Difference between Venom and Poison
Venom is a toxin that is produced by a organism and is actively used to cause harm through their toxin's chemical properties. Venoms are developed for both predation and as a defense strategy and can be deployed in many different ways such as fangs, stingers, cnidocytes, and many more, all of which work by injection.

Find out what some of the most venomous animals in world are at Environmental Graffiti!

Poison is also a toxin, but it cannot be actively used. Poisons are typically used as a defense strategy for organisms to avoid predation and are usually absorbed through tissues rather than being injected. The toxins of poisonous animals can be absorbed through epithelial linings such as in the gut or through the skin. Check out Dendrobates azureus (Blue Poison Dart Frog), a poisonous frog.

Find out what some of the most poisonous plants in the world are at Green Buzzz!

Venom and Pheromone Secretion Gland

The original use for the venom glands of army ants is thought to be for the production of proteinaceous compounds that were used on the eggs. The compounds were supposed to create an adhesive coating around the eggs to bind them to a substrate. The Dufour gland, which is responsible for the production of the venom, is attached to the sting of the sterile workers. The Defour gland is found in all Hymenoptera and is used for multiple purposes. Some specie members of the Hymenoptera use the venom to subdue their prey, however there are many others that are as, if not more, important secondary functions. These include the production of defensive allomones, other deterrents, and communication pheromones the most crucial product without which the ants’ colony would fall apart.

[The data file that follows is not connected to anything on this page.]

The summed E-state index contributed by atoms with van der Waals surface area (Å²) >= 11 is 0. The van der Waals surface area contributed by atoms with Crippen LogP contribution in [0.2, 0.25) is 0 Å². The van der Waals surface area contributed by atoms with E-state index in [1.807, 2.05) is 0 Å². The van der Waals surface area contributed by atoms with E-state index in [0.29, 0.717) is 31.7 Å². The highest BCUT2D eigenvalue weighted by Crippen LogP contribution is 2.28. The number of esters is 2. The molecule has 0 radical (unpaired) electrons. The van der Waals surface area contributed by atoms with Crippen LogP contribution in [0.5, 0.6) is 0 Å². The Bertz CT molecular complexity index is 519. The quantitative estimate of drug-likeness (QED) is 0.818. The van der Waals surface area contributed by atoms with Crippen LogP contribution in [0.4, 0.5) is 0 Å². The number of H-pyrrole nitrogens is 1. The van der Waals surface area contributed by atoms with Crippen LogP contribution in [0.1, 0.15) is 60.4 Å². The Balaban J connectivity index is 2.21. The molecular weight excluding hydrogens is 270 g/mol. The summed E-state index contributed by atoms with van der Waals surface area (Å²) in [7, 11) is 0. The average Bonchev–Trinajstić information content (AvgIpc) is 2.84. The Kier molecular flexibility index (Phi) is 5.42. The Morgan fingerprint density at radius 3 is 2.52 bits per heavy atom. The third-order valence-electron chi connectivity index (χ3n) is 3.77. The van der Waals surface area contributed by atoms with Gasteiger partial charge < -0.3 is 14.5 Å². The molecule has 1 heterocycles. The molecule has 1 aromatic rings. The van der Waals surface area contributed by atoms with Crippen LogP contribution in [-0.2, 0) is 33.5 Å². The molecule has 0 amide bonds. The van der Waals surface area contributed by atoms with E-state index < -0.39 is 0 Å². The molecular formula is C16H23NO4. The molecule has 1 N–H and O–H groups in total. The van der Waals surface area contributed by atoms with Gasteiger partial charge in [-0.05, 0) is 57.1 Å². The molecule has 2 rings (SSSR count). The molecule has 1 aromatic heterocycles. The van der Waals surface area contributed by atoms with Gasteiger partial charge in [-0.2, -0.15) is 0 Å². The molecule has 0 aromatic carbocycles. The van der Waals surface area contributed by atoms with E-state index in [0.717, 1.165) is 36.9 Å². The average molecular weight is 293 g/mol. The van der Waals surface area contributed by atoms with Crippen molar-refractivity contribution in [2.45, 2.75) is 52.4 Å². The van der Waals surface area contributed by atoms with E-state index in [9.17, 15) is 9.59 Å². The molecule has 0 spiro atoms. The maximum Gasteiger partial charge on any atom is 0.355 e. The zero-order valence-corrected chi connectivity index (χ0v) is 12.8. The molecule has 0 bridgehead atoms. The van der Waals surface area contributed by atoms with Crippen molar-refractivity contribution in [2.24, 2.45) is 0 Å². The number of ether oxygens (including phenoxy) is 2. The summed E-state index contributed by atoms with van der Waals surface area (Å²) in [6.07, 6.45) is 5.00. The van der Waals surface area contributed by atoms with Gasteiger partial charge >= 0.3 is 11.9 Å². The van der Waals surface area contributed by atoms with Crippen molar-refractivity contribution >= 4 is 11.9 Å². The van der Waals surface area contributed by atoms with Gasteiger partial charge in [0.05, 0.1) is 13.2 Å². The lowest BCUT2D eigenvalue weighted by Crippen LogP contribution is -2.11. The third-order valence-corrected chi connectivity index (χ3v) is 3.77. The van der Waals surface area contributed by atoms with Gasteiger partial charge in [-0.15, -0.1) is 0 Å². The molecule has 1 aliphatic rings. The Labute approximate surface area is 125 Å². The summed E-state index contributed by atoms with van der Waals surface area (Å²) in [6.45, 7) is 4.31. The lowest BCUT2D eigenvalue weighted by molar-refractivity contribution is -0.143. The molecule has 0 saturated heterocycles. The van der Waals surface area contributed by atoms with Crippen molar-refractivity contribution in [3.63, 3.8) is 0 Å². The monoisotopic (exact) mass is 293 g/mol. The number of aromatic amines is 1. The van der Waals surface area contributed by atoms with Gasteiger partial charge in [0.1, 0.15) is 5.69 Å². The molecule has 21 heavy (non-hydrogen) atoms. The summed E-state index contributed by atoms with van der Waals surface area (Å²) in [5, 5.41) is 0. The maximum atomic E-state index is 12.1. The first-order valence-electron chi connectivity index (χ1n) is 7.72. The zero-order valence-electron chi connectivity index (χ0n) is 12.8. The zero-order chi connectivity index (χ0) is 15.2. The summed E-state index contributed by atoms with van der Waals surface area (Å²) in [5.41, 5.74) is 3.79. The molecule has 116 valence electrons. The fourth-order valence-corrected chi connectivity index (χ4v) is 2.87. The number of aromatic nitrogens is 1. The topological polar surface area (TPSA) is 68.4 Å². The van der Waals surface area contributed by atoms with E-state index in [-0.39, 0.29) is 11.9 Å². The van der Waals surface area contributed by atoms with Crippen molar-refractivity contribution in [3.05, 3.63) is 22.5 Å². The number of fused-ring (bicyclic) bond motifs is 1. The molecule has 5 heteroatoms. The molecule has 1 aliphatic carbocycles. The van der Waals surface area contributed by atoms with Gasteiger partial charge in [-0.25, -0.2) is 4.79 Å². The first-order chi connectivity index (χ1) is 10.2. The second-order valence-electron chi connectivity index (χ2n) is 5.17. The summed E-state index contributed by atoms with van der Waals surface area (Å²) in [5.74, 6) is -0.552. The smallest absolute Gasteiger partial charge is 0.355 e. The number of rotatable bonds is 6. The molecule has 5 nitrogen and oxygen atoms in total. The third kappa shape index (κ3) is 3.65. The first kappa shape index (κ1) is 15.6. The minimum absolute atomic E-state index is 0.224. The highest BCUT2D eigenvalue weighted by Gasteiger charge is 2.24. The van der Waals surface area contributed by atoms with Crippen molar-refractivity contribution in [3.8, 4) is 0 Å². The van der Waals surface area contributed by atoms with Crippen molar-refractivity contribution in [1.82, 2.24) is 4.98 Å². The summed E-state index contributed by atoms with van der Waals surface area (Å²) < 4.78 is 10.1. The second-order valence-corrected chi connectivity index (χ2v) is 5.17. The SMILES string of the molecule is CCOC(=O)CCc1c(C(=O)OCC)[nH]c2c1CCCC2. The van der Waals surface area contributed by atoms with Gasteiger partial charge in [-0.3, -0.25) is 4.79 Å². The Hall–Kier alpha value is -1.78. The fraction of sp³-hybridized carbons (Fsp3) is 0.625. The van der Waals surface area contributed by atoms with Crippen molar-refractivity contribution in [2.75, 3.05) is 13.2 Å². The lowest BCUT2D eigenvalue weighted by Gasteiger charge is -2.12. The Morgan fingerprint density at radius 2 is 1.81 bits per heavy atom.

The Venom
The actual chemical used by the ants in their venom is formic acid, which accounts for up to 60% of the venom. The average amount of formic acid produced by ants is approximately 600 ug, but can be up to 2 mg per ant. Formicine ant’s venom does not contain any other voltaic compounds other than formic acid.

Check out the the venom in this interesting organism Cyanea capillata (Lion's Mane Jellyfish)

Venom Secretion
Formic Acid is synthesized in the Defour gland and starts by converting serine to glycine (as shown below) by donating its B-carbon to tetrahydrofolic acid.  There after the methylene tetrahydrofolate produced is oxidized to methylidyne form. Next, the compound is hydrolyzed to 10-formyltetrahydrofolate and then formic acid and another tetrahydrofolic acid to regenerate more formic acid.




Are they dangerous?
The army ant sting is not particularly dangerous to humans unless the individual that gets stung has an allergic reaction to the venom, such as being stung by bees or wasps.

Back to Home
Continue on to